Android Wi-Fi Direct Vulnerability Detected

android wi-fi direct

The IT department from Core Security recently discovered  a DoS (denial of service) vulnerability in the Android Wi-Fi Direct feature

 

The Wi-Fi Direct feature allows Android devices to inter-connect directly among them/peer to peer (let’s say a tablet and a smartphone) without requiring a “third party” device, like a wireless router.

Most of the modern Android running smartphones already have this feature implemented for quite a while now. Core Security’s IT department reports that a number of Android running smartphones are vulnerable and can be affected by a DoS attack when they’re scanning for Wi-Fi Direct capable devices.

The “hacker” can exploit this vulnerability by sending a custom made 802.11 Probe Response Frame (I’m quoting from Core Security) thus making the Dalvik subsystem to reboot due to an error (Unhandle Exception blabla).

Basically, this Wi-Fi Direct Vulnerability allows a third party to reboot your droid by remote, kicking your device off the wireless connection.

Wi-Fi Direct works similarly to a Bluetooth device, but with the advantage of being much more stable and having more range. There are all kinds of IT equipment that uses Wi-Fi Direct for connecting to a computer, such as printers or wireless mice. Also, if a piece of equipment is already Wi-Fi ready, that means that in the future you could control it with your smartphone too.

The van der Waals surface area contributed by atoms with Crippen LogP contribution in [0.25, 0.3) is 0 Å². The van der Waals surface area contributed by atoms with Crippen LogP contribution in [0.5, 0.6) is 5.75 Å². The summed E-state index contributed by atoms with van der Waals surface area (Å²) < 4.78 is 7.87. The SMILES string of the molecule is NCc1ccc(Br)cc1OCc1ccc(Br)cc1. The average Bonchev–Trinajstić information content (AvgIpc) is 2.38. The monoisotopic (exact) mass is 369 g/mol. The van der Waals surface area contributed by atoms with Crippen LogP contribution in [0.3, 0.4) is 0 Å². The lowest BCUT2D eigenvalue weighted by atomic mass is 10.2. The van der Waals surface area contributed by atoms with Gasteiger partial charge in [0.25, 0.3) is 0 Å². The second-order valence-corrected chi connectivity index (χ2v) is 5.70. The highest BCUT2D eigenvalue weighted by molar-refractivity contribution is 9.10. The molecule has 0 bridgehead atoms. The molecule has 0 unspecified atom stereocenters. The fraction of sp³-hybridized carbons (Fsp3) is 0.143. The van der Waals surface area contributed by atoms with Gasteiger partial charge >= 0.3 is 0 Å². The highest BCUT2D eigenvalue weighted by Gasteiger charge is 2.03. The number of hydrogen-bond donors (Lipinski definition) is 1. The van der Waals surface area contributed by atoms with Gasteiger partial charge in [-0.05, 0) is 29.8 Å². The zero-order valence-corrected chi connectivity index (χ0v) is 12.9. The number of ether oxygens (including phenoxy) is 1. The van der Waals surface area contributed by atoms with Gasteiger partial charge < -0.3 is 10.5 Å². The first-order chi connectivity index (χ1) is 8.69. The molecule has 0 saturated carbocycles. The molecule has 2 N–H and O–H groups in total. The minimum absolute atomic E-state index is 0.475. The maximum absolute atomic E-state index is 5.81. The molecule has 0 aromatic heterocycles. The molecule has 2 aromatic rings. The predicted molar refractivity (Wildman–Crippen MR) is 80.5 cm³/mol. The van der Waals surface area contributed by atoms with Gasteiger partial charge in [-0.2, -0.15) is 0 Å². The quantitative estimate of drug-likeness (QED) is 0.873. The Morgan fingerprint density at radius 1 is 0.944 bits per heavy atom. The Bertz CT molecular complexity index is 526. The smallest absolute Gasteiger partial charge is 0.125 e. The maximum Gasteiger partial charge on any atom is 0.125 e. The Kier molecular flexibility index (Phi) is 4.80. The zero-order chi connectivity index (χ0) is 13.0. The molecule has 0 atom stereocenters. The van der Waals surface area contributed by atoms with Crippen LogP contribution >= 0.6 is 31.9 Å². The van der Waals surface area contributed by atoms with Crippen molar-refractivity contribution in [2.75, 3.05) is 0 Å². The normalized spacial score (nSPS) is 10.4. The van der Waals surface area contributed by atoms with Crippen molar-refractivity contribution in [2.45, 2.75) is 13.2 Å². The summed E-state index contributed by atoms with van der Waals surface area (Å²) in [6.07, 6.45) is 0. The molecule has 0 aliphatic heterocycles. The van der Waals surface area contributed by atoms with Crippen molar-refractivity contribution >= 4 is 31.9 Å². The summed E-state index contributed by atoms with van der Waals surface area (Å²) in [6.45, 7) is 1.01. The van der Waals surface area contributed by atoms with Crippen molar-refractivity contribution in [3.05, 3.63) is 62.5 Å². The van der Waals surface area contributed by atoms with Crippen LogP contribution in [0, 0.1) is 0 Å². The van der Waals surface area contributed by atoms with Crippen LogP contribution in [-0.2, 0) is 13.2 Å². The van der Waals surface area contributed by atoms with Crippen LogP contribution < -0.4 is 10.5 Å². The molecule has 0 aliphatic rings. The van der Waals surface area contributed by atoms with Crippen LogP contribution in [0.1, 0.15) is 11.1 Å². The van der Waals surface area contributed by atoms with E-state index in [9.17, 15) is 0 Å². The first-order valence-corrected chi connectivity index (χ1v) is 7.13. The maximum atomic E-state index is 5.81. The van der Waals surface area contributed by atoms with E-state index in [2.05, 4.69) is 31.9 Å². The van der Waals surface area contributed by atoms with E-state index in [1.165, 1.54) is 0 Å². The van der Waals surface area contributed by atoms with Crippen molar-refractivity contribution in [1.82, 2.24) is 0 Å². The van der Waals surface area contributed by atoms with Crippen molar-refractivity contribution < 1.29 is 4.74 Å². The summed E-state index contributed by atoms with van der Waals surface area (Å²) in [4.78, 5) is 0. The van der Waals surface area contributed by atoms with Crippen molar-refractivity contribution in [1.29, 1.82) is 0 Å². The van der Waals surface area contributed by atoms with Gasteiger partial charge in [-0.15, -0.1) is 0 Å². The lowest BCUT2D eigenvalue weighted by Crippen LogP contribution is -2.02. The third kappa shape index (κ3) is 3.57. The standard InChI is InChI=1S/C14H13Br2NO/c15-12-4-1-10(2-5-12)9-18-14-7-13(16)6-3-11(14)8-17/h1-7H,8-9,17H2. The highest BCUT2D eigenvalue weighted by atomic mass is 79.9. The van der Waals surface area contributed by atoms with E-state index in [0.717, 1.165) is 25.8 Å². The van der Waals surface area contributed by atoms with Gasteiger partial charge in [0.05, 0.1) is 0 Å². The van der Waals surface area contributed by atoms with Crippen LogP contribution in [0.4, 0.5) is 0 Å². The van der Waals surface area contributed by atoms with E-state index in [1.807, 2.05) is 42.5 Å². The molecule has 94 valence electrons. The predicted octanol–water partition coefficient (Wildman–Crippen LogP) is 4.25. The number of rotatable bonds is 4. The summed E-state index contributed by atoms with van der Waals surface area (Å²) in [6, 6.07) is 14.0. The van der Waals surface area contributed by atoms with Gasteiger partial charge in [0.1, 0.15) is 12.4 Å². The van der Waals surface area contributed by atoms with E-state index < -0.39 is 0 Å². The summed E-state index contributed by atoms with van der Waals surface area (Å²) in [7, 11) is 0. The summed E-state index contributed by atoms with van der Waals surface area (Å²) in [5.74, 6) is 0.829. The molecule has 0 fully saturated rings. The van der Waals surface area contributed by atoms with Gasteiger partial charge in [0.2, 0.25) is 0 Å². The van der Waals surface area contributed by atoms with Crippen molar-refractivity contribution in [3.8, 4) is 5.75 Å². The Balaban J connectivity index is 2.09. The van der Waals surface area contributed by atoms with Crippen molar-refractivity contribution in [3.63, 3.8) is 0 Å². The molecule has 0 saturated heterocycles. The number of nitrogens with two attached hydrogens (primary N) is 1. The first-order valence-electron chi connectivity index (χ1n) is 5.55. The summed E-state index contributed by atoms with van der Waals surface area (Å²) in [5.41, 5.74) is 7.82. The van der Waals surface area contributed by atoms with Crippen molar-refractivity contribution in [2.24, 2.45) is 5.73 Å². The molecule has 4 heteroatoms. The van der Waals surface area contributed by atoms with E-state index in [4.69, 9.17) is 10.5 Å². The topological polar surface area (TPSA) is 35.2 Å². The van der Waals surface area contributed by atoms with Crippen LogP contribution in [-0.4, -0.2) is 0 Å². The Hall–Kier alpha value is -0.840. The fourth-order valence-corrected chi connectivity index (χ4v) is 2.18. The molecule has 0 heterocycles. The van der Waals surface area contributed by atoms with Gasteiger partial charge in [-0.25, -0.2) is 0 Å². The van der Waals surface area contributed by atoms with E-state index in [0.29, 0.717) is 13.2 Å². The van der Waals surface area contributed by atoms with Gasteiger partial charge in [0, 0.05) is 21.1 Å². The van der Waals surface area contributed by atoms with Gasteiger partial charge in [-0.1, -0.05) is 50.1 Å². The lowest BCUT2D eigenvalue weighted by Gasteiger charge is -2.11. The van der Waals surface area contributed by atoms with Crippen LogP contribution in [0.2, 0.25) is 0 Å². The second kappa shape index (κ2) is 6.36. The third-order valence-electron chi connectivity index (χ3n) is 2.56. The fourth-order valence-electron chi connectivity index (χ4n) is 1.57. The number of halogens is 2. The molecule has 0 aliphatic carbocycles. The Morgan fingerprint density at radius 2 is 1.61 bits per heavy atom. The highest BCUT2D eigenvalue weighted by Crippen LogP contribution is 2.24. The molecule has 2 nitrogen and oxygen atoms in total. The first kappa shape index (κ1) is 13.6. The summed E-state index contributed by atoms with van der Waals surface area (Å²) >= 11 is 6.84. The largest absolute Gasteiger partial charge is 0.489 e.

Google did not responded very well to the respective vulnerability, classifiying it as a “low security” issue and they don’t seem very keen to release a patch to fix the problem anytime soon.

Here’s the list of devices/Android versions affected by CVE-2014-0997 (the fancy name for the “exploit”):

  • Nexus 5 – Android 4.4.4
  • Nexus 4 – Android 4.4.4
  • LG D806 – Android 4.2.2
  • Samsung SM-T310 – Android 4.2.2
  • Motorola RAZR HD – Android 4.1.2
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